Ioannis Seldeni, De synedriis & praefecturis juridicis veterum Ebraeorum. Londini: Typis Jacobi Flesher: Prostant apud Cornelium Bee …, 1650-1655. John Selden, 1584-1654, was an English jurist and a scholar of England’s ancient laws and constitution and a scholar of Jewish law. In 1650 Selden began to print the trilogy he planned on the Sanhedrin, the assembly of sages that constituted the highest political magistracy of the country.
The McGill Library is making important changes in the access to electronic resources.
On Wednesday, June 4, 2014, the electronic resources (e-books, e-journals, databases, open access resources) will be removed from the Classic Catalogue.
- The Classic Catalogue will continue to contain all the items in our local collections, including print books and journals, DVDs, microform, etc.
- E-resources will be removed from the following sub-catalogues: full, audio-visual and journal titles
- The McGill Theses sub-catalogue will not be affected by this change, and will still contain both print and electronic materials.
- eExams will not be affected by this change, and will continue to be available as they were before.
- Course Reserves will still display e-resources on reserve for McGill courses.
- You can continue to access all our e-resources through WorldCat.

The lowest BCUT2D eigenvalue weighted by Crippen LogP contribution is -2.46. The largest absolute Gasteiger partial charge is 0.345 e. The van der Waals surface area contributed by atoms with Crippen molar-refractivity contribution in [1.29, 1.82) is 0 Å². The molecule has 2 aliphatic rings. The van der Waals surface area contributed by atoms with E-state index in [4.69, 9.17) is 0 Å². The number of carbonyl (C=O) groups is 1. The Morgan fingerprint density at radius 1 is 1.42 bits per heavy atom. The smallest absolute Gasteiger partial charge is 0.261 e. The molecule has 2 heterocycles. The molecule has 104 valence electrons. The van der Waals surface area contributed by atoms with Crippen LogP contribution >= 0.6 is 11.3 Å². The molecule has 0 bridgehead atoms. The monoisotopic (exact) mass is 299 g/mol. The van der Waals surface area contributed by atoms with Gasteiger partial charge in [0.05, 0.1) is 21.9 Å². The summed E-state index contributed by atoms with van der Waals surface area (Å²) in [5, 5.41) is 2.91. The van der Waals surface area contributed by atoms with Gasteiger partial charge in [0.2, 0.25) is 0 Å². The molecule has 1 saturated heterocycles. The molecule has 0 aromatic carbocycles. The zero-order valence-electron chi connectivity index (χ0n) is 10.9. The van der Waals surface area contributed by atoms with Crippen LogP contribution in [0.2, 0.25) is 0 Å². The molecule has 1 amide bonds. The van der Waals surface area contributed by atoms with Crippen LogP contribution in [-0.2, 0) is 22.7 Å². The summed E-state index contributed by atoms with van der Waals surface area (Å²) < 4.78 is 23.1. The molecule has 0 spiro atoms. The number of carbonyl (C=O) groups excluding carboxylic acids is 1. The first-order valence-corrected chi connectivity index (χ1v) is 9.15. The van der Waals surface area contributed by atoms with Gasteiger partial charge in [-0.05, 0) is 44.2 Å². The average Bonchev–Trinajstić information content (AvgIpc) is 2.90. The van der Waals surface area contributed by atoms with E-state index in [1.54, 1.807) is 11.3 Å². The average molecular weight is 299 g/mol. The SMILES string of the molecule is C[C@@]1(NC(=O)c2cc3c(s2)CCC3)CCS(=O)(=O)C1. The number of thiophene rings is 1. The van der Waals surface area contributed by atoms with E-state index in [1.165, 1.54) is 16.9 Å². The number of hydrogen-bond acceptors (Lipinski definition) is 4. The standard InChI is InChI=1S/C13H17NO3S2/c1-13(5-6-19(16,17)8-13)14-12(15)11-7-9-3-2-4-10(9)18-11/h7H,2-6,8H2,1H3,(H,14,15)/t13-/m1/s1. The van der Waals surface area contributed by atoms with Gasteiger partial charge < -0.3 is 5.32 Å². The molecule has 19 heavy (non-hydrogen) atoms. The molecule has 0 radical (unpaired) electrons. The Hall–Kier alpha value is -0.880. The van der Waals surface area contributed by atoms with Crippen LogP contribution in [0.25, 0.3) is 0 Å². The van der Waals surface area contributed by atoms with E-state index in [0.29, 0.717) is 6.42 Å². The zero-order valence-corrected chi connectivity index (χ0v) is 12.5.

On Monday, June 9, 2014 the eResearch Gateway will be taken off-line.
- The eResearch Gateway was an alternate way of searching for articles, databases, and other electronic resources. This functionality is now provided for the most part by WorldCat and the Library’s subject guides.
- The Law Subject guide includes all the legal databases to which the McGill Library is currently subscribing.
- If you have used saved articles using the My Research feature, you’ll need to export those article references before June 9. You can find more information about how to export the articles here.
In June, our link old resolver (“Find It”) will be migrated to OCLC’s WorldCat Link Resolver service.
- For the most part, the change in link resolver will happen automatically and will not require any intervention on your part.
- If you use Google Scholar to search for articles, you will need to configure it to use the new WorldCat Link Resolver to access articles that are available through the Library. You can find the information about configuring the Google Scholar here.
If you have any questions regarding upcoming changes, please do not hesitate to contact any of the liaison librarians for Law.
The archives contain the working papers of one of the principal organs for private law reform in Quebec history. The archives are made up of the C.C.R.O.’s working papers, reports, correspondence, minutes of meetings, internal memoranda, etc., dating mostly between 1966 and 1979. The President of the C.C.R.O., Professor Paul-André Crépeau, donated his copies of the material to McGill University. There are approximately 4000 documents in the archives, stored in over 300 volumes. The total collection of the papers of the C.C.R.O. in the possession of McGill University amounts to approximately 40,000 pages.